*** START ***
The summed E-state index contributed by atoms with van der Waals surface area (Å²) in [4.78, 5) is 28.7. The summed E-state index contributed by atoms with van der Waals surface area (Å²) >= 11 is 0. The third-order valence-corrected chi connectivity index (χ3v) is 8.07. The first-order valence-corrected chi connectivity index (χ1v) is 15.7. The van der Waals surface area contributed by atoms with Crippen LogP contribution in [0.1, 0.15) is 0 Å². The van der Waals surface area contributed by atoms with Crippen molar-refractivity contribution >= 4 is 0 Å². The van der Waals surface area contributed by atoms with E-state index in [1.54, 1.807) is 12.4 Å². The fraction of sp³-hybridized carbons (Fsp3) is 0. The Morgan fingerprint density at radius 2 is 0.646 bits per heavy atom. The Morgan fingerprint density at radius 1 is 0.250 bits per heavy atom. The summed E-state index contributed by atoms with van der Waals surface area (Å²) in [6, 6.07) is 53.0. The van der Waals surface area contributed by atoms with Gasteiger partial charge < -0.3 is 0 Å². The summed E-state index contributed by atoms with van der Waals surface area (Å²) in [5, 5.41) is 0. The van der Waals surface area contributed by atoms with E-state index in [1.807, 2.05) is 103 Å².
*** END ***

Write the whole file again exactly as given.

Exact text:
The summed E-state index contributed by atoms with van der Waals surface area (Å²) in [4.78, 5) is 28.7. The summed E-state index contributed by atoms with van der Waals surface area (Å²) >= 11 is 0. The third-order valence-corrected chi connectivity index (χ3v) is 8.07. The first-order valence-corrected chi connectivity index (χ1v) is 15.7. The van der Waals surface area contributed by atoms with Crippen LogP contribution in [0.1, 0.15) is 0 Å². The van der Waals surface area contributed by atoms with Crippen molar-refractivity contribution >= 4 is 0 Å². The van der Waals surface area contributed by atoms with E-state index in [1.54, 1.807) is 12.4 Å². The fraction of sp³-hybridized carbons (Fsp3) is 0. The Morgan fingerprint density at radius 2 is 0.646 bits per heavy atom. The Morgan fingerprint density at radius 1 is 0.250 bits per heavy atom. The summed E-state index contributed by atoms with van der Waals surface area (Å²) in [6, 6.07) is 53.0. The van der Waals surface area contributed by atoms with Gasteiger partial charge < -0.3 is 0 Å². The summed E-state index contributed by atoms with van der Waals surface area (Å²) in [5, 5.41) is 0. The van der Waals surface area contributed by atoms with E-state index in [1.807, 2.05) is 103 Å².